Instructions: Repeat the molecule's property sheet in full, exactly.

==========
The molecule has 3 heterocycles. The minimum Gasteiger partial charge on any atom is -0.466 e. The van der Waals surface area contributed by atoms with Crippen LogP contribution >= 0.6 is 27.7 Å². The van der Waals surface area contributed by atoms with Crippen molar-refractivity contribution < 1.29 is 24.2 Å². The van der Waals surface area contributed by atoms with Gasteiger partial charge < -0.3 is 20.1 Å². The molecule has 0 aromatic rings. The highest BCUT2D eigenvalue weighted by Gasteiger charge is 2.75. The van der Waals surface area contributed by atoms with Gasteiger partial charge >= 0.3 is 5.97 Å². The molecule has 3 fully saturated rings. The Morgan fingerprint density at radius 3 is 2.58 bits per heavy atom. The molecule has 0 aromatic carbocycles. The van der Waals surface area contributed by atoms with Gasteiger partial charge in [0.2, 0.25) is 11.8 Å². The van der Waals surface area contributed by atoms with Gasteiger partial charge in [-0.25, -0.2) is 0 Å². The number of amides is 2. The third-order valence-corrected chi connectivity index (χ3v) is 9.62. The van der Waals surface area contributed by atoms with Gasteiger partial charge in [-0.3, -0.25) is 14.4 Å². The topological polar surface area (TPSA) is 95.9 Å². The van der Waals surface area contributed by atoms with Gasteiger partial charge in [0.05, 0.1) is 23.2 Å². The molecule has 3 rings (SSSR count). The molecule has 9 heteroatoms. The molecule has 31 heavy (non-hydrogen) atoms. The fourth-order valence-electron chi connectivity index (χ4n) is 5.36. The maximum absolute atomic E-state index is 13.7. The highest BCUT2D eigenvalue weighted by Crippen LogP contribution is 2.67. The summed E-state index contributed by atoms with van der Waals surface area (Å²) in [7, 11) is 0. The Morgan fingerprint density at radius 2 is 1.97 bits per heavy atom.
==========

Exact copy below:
The molecule has 3 heterocycles. The minimum Gasteiger partial charge on any atom is -0.466 e. The van der Waals surface area contributed by atoms with Crippen LogP contribution >= 0.6 is 27.7 Å². The van der Waals surface area contributed by atoms with Crippen molar-refractivity contribution < 1.29 is 24.2 Å². The van der Waals surface area contributed by atoms with Gasteiger partial charge < -0.3 is 20.1 Å². The molecule has 0 aromatic rings. The highest BCUT2D eigenvalue weighted by Gasteiger charge is 2.75. The van der Waals surface area contributed by atoms with Gasteiger partial charge >= 0.3 is 5.97 Å². The molecule has 3 fully saturated rings. The Morgan fingerprint density at radius 3 is 2.58 bits per heavy atom. The molecule has 0 aromatic carbocycles. The van der Waals surface area contributed by atoms with Gasteiger partial charge in [0.2, 0.25) is 11.8 Å². The van der Waals surface area contributed by atoms with Gasteiger partial charge in [-0.25, -0.2) is 0 Å². The number of amides is 2. The third-order valence-corrected chi connectivity index (χ3v) is 9.62. The van der Waals surface area contributed by atoms with Gasteiger partial charge in [-0.3, -0.25) is 14.4 Å². The topological polar surface area (TPSA) is 95.9 Å². The van der Waals surface area contributed by atoms with Gasteiger partial charge in [0.05, 0.1) is 23.2 Å². The molecule has 3 rings (SSSR count). The molecule has 9 heteroatoms. The molecule has 31 heavy (non-hydrogen) atoms. The fourth-order valence-electron chi connectivity index (χ4n) is 5.36. The maximum absolute atomic E-state index is 13.7. The highest BCUT2D eigenvalue weighted by Crippen LogP contribution is 2.67. The summed E-state index contributed by atoms with van der Waals surface area (Å²) in [7, 11) is 0. The Morgan fingerprint density at radius 2 is 1.97 bits per heavy atom.